As tensions between the government and the Supreme Court continue to rise, the political situation in the country has entered a new, more perilous, and less predictable phase. After deeming the Election Commission’s decision to postpone the votes to October unconstitutional and illegitimate, the Supreme Court ordered elections for the Punjab Assembly to be held on May 14.
The government’s announcement that it will not follow the Supreme Court’s order sets the two institutions on a collision course. It’s bad enough that the executive branch is at odds with the presidency and the Supreme Court of Pakistan.
All of this stems from the ongoing struggle for control between the coalition led by the Pakistan Muslim League-Nawaz (PML-N) and Imran Khan.
In this power struggle between the two main organs of the state, no one is here to highlight the actual limitation of the Legislature and Judiciary under the supreme law of the land. PDM-led coalition group are giving firewall speeches in the parliament that (Parliament Ki Salmiyat Khatray Ma Hai) the parliament’s supremacy is in danger. In order to debunk this constructed myth of censored media and fury speeches, we have to answer some important questions.
1. Is Parliament a supreme body of the state?
According to the 1973 Constitution of Pakistan, the Parliament is the highest legislative institution. The Pakistani Parliament consists of two chambers, the National Assembly (lower house) and the Senate (upper house). It has the authority to pass laws. The Constitution also stipulates an independent judiciary with judicial review authority to ensure that the laws enacted by the Parliament are consistent with the Constitution.
2. Can any organ of the state declare itself as the supreme body of the state to do whatever they want?
The 1973 Constitution of Pakistan prohibits the Legislature from declaring itself the supreme governmental body. The Pakistani Constitution includes checks and balances between the Executive, Legislature, and Judiciary to ensure that no branch has unlimited power. The Constitution and national legislation regulate the Legislature, one of three branches of government.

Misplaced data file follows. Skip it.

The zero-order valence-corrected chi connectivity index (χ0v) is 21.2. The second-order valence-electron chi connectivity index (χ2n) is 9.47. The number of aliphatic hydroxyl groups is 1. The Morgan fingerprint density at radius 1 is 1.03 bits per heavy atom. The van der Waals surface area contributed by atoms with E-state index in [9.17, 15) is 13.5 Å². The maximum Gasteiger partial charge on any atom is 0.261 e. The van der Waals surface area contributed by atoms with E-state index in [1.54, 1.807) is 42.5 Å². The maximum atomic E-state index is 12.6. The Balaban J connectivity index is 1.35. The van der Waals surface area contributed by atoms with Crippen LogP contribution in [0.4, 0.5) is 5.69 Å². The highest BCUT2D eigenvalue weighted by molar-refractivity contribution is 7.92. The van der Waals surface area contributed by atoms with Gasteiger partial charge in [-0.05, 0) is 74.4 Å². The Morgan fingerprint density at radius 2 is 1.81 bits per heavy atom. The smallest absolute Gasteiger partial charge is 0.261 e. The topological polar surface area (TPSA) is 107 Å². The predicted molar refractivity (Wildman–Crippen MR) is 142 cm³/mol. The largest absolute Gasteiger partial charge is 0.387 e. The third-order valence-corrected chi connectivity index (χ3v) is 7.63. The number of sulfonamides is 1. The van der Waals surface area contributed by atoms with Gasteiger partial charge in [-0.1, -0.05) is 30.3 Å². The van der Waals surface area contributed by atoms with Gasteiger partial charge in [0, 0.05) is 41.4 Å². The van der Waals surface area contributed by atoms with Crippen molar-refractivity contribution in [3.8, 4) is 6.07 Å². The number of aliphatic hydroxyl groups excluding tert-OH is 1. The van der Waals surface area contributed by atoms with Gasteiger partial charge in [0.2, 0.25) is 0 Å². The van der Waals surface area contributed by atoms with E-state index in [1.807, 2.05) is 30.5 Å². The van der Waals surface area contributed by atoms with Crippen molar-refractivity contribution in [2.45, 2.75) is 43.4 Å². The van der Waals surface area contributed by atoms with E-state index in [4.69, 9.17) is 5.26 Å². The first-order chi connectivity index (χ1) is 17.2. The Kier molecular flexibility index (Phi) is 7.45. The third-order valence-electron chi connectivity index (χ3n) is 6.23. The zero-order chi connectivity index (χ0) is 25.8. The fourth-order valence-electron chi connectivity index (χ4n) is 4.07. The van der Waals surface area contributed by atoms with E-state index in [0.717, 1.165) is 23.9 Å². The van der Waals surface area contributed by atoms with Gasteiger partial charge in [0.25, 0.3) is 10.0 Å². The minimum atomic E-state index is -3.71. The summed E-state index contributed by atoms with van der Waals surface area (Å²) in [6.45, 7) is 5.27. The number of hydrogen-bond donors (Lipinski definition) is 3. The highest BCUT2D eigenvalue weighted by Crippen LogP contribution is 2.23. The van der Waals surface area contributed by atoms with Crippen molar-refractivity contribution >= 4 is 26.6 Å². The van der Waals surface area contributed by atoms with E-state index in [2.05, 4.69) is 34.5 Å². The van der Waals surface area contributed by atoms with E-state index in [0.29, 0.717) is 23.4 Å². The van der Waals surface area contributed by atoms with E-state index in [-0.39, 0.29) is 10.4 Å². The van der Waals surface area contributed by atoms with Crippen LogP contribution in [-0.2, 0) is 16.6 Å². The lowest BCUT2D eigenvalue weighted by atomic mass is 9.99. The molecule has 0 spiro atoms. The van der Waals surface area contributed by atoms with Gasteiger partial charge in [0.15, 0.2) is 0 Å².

It cannot declare itself supreme and defy the Constitution and law. The Constitution also allows an independent judiciary to assess the Legislature and other institutions of government. It is to verify compliance with the Constitution and national legislation. The judiciary could rule legislative overreach unlawful and invalid.
3. What is Judicial Review?
JUDICIAL REVIEW is the procedure by which a supreme court interprets a statute and determines its constitutionality. If the judiciary determines that a given piece of legislation violates a constitutional provision, it may invalidate the legislation.
In nations where a documented and federal constitution restricts the powers of parliament, the situation is different. For instance, the Supreme Court can invalidate legislation passed by Congress if it deems it to be unconstitutional in United States.
The Constitutional Court in Germany has the authority to invalidate both conventional laws and constitutional amendments that are incompatible with the fundamental nature of the constitution.
The power of judicial review is utilised differently in distinct political systems. In nations such as the United Kingdom, where the constitution is mainly unwritten and unitary in nature and parliament is sovereign, the courts can declare an act of parliament to be incompatible with the constitution, but they cannot invalidate a law for being incompatible with the constitution. In other terms, the judiciary is limited to constitutional interpretation.
Power of Judicial Review
In our political system, does the judiciary have judicial review? If yes, how far does this power reach?